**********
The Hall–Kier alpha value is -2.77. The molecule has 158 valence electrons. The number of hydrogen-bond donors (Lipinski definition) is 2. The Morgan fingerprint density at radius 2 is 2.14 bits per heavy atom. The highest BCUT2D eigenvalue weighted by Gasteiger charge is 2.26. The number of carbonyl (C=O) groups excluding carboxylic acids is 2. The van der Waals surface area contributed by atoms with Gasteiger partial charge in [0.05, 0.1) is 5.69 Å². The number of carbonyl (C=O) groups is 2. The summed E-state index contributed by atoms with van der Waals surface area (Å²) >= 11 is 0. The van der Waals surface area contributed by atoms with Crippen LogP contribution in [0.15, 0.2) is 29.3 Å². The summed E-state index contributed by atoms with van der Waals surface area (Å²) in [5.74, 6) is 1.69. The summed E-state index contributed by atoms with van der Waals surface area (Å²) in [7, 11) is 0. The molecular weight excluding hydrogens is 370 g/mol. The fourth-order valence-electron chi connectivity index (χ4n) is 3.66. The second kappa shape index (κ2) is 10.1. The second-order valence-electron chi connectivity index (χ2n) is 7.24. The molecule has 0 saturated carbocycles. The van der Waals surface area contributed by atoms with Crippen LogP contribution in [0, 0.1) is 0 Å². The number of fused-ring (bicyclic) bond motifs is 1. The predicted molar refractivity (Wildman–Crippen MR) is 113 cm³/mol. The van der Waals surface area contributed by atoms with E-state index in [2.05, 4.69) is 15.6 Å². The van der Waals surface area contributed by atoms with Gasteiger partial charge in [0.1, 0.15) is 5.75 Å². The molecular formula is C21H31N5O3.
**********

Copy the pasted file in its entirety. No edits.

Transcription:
The Hall–Kier alpha value is -2.77. The molecule has 158 valence electrons. The number of hydrogen-bond donors (Lipinski definition) is 2. The Morgan fingerprint density at radius 2 is 2.14 bits per heavy atom. The highest BCUT2D eigenvalue weighted by Gasteiger charge is 2.26. The number of carbonyl (C=O) groups excluding carboxylic acids is 2. The van der Waals surface area contributed by atoms with Gasteiger partial charge in [0.05, 0.1) is 5.69 Å². The number of carbonyl (C=O) groups is 2. The summed E-state index contributed by atoms with van der Waals surface area (Å²) >= 11 is 0. The van der Waals surface area contributed by atoms with Crippen LogP contribution in [0.15, 0.2) is 29.3 Å². The summed E-state index contributed by atoms with van der Waals surface area (Å²) in [5.74, 6) is 1.69. The summed E-state index contributed by atoms with van der Waals surface area (Å²) in [7, 11) is 0. The molecular weight excluding hydrogens is 370 g/mol. The fourth-order valence-electron chi connectivity index (χ4n) is 3.66. The second kappa shape index (κ2) is 10.1. The second-order valence-electron chi connectivity index (χ2n) is 7.24. The molecule has 0 saturated carbocycles. The van der Waals surface area contributed by atoms with Crippen LogP contribution in [0, 0.1) is 0 Å². The number of fused-ring (bicyclic) bond motifs is 1. The predicted molar refractivity (Wildman–Crippen MR) is 113 cm³/mol. The van der Waals surface area contributed by atoms with E-state index in [2.05, 4.69) is 15.6 Å². The van der Waals surface area contributed by atoms with Gasteiger partial charge in [0.1, 0.15) is 5.75 Å². The molecular formula is C21H31N5O3.